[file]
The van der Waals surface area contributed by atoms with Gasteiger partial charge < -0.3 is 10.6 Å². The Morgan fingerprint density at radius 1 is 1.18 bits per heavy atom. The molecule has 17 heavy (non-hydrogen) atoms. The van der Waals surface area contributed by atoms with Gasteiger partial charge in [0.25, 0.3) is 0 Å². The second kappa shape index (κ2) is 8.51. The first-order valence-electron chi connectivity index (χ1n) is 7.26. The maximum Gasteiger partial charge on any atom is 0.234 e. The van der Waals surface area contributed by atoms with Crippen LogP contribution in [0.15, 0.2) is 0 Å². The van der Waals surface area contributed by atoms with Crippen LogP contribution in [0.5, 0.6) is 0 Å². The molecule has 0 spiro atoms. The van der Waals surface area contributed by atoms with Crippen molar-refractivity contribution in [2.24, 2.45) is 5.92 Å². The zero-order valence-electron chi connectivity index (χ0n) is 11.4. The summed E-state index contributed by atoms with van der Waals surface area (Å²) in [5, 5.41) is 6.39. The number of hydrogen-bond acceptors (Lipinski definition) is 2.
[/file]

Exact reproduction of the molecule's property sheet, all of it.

The van der Waals surface area contributed by atoms with Gasteiger partial charge < -0.3 is 10.6 Å². The Morgan fingerprint density at radius 1 is 1.18 bits per heavy atom. The molecule has 17 heavy (non-hydrogen) atoms. The van der Waals surface area contributed by atoms with Gasteiger partial charge in [0.25, 0.3) is 0 Å². The second kappa shape index (κ2) is 8.51. The first-order valence-electron chi connectivity index (χ1n) is 7.26. The maximum Gasteiger partial charge on any atom is 0.234 e. The van der Waals surface area contributed by atoms with Crippen LogP contribution in [0.15, 0.2) is 0 Å². The van der Waals surface area contributed by atoms with Crippen LogP contribution in [0.5, 0.6) is 0 Å². The molecule has 0 spiro atoms. The van der Waals surface area contributed by atoms with Crippen molar-refractivity contribution in [2.24, 2.45) is 5.92 Å². The zero-order valence-electron chi connectivity index (χ0n) is 11.4. The summed E-state index contributed by atoms with van der Waals surface area (Å²) in [5, 5.41) is 6.39. The number of hydrogen-bond acceptors (Lipinski definition) is 2.